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COMPUTING SCIENCE

# The Randomness Industry

To appreciate the value of randomness, just imagine a world without it. What would replace the referee’s coin flip at the start of a football game? How would a political poll-taker select an unbiased sample of the electorate? Then of course there’s the Las Vegas problem. Slot machines devour even more randomness than they do silver dollars. Inside each machine an electronic device spews out random numbers 24 hours a day, whether or not anyone is playing.

There’s also a Monte Carlo problem. I speak not of the Mediterranean principality but of the simulation technique named for that place. The Monte Carlo method got its start in the 1940s at Los Alamos, where physicists were struggling to predict the fate of neutrons moving through uranium and other materials. The Monte Carlo approach to this problem is to trace thousands of simulated neutron paths. Whenever a neutron strikes a nucleus, a random number determines the outcome of the event—reflection, absorption or fission. Today the Monte Carlo method is a major industry not only in physics but also in economics and some areas of the life sciences, not to mention hundreds of rotisserie baseball leagues.

Many computer networks would be deadlocked without access to randomness. When two nodes on a network try to speak at once, politeness is not enough to break the impasse. Each computer might be programmed to wait a certain interval and then try again, but if all computers followed the same rule, they’d keep knocking heads repeatedly until the lights went out. The Ethernet protocol solves this problem by deliberately not giving a fixed rule. Instead, each machine picks a random number between 1 and n, then waits for the random number of units chosen before retransmitting; the probability of a second collision is reduced to 1/n.

Computer science has a whole technology of "randomized algorithms." On first acquaintance the very idea of a randomized algorithm may seem slightly peculiar: An algorithm is supposed to be a deterministic procedure—one that allows no scope for arbitrary choice or caprice—so how can it be randomized? The contradiction is resolved by making the randomness a resource external to the algorithm itself. Where an ordinary algorithm is a black box receiving a stream of bits as input and producing another stream of bits as output, a randomized algorithm has a second input stream made up of random bits.

Sometimes the advantage of a randomized algorithm is clearest when you take an adversarial view of the world. Randomness is what you need to foil an adversary who wants to guess your intentions or predict your behavior. Suppose you are writing a program to search a list of items for some specified target. Given any predetermined search strategy—left to right, right to left, middle outward—an adversary can arrange the list so that the target item is always in the last place you look. But a randomized version of the procedure can’t be outguessed so easily; the adversary can’t know where to hide the target because the program doesn’t decide where to search until it begins reading random bits. In spite of the adversary’s best efforts, you can expect to find the target after sifting through half the list.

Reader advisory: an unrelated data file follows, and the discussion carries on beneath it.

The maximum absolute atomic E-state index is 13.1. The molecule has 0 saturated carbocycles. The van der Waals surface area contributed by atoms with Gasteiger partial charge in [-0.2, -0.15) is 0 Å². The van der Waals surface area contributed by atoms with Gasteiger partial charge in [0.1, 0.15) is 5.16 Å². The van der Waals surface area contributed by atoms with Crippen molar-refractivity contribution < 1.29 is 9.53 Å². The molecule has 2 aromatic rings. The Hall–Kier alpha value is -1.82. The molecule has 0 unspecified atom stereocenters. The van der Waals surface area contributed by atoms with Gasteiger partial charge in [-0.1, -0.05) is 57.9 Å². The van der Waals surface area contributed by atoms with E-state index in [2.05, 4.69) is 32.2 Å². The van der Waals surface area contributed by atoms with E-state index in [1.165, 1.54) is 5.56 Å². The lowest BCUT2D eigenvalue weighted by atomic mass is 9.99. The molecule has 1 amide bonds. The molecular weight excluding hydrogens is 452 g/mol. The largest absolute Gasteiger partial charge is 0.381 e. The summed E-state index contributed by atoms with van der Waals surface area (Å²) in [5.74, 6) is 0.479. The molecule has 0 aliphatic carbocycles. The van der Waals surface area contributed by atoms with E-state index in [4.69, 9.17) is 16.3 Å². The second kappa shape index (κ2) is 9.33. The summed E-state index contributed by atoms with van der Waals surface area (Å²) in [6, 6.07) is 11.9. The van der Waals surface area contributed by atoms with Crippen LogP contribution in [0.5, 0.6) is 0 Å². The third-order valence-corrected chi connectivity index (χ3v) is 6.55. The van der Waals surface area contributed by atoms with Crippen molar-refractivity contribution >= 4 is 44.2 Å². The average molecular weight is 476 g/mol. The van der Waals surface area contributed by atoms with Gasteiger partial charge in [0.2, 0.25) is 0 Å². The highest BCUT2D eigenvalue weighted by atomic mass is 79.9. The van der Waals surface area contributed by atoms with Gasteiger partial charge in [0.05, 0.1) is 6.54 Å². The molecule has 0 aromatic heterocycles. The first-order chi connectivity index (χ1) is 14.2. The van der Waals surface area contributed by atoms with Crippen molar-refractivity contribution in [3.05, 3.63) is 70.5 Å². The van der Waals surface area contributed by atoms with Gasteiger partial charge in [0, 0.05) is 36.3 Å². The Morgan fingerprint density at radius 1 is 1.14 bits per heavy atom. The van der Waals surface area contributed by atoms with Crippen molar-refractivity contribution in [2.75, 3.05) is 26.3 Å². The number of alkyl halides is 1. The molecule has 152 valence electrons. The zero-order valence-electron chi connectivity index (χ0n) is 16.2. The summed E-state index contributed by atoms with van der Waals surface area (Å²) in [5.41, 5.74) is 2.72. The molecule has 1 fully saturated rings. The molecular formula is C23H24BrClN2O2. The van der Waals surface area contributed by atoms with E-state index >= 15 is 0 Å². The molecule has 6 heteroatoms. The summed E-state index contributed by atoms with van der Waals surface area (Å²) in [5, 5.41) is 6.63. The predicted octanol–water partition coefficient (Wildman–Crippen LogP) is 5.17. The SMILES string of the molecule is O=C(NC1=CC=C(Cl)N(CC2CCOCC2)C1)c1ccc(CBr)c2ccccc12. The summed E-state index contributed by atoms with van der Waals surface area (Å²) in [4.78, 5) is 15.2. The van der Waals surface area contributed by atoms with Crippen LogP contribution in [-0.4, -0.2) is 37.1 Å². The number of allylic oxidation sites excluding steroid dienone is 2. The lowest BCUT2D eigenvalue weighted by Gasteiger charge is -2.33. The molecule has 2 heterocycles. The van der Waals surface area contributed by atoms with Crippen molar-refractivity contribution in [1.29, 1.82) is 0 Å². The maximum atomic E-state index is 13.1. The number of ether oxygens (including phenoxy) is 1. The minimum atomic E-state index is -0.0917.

Still another field that can’t do without randomness is cryptography, where calculated disorder is the secret to secrecy. The strongest of all cipher systems require a random key as long as the message that’s being sent. The late Claude E. Shannon proved that such a cipher is absolutely secure. That is, if the key is truly random, and if it is used only once, an eavesdropper who intercepts an encrypted message can learn nothing about the original text, no matter how much time and effort and computational horsepower are brought to bear on the task. Shannon also showed that no cipher with a key shorter than the message can offer the same degree of security. But a long key is a considerable inconvenience—hard to generate, hard to distribute.

Much of the emphasis in recent cryptological research has been on ways to get by with less randomness, but a recent proposal takes a step in the other direction. The idea is to drown an adversary in a deluge of random bits. The first version of the scheme was put forward in 1992 by Ueli M. Maurer of the Swiss Federal Institute of Technology; more recent refinements (not yet published) have come from Michael O. Rabin of Harvard University and his student Yan Zong Ding.

The heart of the plan is to set up a public beacon—perhaps a satellite—continually broadcasting random bits at a rate so high that no one could store more than a small fraction of them. Parties who want to communicate in privacy share a relatively short key that they both use to select a sequence of random bits from the public broadcast; the selected bits serve as an enciphering key for their messages. An eavesdropper cannot decrypt an intercepted message without a record of the random broadcasts, and cannot keep such a record because it would be too voluminous.

How much randomness would the beacon have to broadcast? Rabin and Ding mention a rate of 50 gigabits per second, which would fill up some 800,000 CD-ROMs per day.